Now, let’s look at a few of the factors that determine how much to pay lawn care employees:

  • Location
    • Different areas of the country pay more or less as a result of factors like cost of living, taxes, etc.
  • Market
    • When unemployment is low it's tougher to find great employees, and you'll likely need to pay more.
  • Competition
    • It's important to maintain a competitive salary, or you'll likely end up with the competition's left over candidates.

Also, here are a few factors to consider that relate to employees:

  • Experience
  • Performance and amount of callbacks
  • Attitude, work ethic, morals, and loyalty
  • The employee's ability to work well as a part of the team

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Does Higher Pay Equal Less Turnover?

In a nutshell, higher pay can help equal less turnover, but it’s not guaranteed.

Here's the thing, you don’t want to be the low payer among competitors.

If you become known as the low paying employer (or cheapskate), you’ll likely get poor employee candidates, decreased employee retention, less work completed, and lower quality work.

However, remember that paying employees is so much more than their take-home pay. While money in their pockets is important, it's not the end-all be-all.

It's important to pay what's within the budget while still maintaining profit goals.

Also, incentives go a long way. For example, bonuses, benefits, and lunches all factor in when trying to attract the best employees.

Always remember, people want to feel appreciated. If you treat your employees like family, then chances are they'll work hard for you and put their best foot forward. 

If they get nickel-and-dimed and micromanaged, then they'll likely look elsewhere (e.g. the competition).

Now, that’s not to say employees don’t have to be held accountable. We’ve all seen people that take advantage.

For example, a half hour lunch turns into 45 minutes, or a job is finished and the crew drags their feet starting the next job. It happens. As the lawn care business owner, you just want to minimize it.

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It’s Not Always About the Money

Senior Landscape Designer Karl Naegler from Rochester, NY has seen it all in his 20+ years of experience.

"If you take care of your employees, listen to them, treat them fair and as equals to one another, give them at least two reviews, have a clear set of goals you would like them to perform, and have an open-door policy on any topic, then you will retain them. Higher pay is just one item."


The Best Incentives to Keeping Local Top Talent

So far, we've discussed about the various ways to properly pay lawn care employees as well as various payment models.

Now, let's talk about the best incentives for keeping local top talent.

Take a look at a few different types of perks lawn care businesses can offer to remain competitive:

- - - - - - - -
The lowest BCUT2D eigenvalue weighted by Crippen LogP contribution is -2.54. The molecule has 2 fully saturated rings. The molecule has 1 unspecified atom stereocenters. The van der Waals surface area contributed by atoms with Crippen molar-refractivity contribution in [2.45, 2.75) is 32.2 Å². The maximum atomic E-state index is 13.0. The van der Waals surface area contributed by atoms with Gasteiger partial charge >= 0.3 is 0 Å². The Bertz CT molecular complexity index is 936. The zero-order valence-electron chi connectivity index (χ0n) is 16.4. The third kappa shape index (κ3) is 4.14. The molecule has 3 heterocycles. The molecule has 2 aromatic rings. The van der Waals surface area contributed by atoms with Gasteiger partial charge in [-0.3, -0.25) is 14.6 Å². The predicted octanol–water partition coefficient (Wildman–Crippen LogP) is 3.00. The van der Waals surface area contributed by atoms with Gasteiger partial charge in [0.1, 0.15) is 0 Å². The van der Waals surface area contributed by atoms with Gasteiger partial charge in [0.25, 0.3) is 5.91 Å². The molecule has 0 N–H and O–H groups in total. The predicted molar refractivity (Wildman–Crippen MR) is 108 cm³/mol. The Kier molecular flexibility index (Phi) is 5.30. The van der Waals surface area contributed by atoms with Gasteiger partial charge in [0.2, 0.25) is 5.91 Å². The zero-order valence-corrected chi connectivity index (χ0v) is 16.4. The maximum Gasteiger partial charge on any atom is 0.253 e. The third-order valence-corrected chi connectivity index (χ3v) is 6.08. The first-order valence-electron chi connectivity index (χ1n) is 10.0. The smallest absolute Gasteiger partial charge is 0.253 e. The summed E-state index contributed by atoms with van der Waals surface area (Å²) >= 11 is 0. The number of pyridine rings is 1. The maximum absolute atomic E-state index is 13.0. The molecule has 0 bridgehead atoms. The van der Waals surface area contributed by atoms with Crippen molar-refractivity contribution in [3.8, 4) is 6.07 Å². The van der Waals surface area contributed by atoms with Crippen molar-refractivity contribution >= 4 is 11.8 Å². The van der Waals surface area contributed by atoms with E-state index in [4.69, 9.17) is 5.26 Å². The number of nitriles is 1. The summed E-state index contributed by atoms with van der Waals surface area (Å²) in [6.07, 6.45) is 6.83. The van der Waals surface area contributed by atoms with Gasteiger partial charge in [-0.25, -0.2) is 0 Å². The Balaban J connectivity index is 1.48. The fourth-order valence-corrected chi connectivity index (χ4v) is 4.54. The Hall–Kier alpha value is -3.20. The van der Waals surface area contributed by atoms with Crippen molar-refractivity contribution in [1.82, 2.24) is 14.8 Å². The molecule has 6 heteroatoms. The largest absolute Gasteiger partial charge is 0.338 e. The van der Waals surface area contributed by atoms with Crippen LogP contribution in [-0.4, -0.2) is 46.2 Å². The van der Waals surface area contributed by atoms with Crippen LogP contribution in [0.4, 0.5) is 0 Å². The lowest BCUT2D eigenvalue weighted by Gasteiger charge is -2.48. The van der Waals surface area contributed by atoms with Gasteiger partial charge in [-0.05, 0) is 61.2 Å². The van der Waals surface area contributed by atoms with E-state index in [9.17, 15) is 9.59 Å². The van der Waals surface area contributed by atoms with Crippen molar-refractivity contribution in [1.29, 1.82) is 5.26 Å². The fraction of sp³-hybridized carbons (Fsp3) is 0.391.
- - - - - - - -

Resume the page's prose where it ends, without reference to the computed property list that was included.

• Flexibility
  • Gift cards
  • Comp time
  • PTO (paid time off)
  • Company events (e.g. cookouts, parties, etc.)
  • incentive program (make it simple and public)

"I have done all sorts of things [for incentives]. My favorite was handing out scratch-off tickets if the crews hit their quota for the week. If all met it by noon on Friday, then a lunch party was provided at 1:00 PM, and they got paid for it. It helped keep overtime down, yet they were being rewarded. They also got the big scratch-off $10 ticket, and we had fun hanging out, talking shop at the end of the week. I had a ton of respect for my employees, and I tried to keep it on a professional level."

- Karl Naegler CNLPVP New York State Nursery and Landscape Association Board

For more ideas on rewarding employees, check out Chad Reinholz's incentive ideas for the green industry.

Remember, salary and pay are still very important to employees but many consider benefits to also be in the conversation.

As you determine how much to pay lawn care employees, keep these numbers in mind:

  • 80% of employees prefer new or additional benefits over a pay increase
  • 90% of millennials prefer benefits over a pay raise

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Keep Top Talent by Knowing How Much to Pay Lawn Care Employees

Since great employees are the lifeblood of any successful business, it's important to pay lawn care employees a competitive wage.

However, before finalizing any wages, don't forget to ensure you're still meeting profit goals.

Also, keep in mind, it's absolutely essential to meet with a CPA (Certified Public Accountant) before finalizing any new changes. After all, they'll help walk you through the process to ensure you're making the right decisions for the business.

Now, you know everything use act you know about properly paying lawn care employees to hire and keep the top talent in the area.

Related: What to Do During Lawn Care Rain Delays

Originally published June 18, 2020 7:00 AM, updated Sept 21, 2021 9:59 AM

Alyssa Sanders

Alyssa is a Content Marketing Specialist II at Service Autopilot. Her bookworming began after she discovered the Harry Potter series. Her love of books evolved into writing and creating content. When she's not writing, you can find her watching a new sci-fi series or shoving her nose into a book.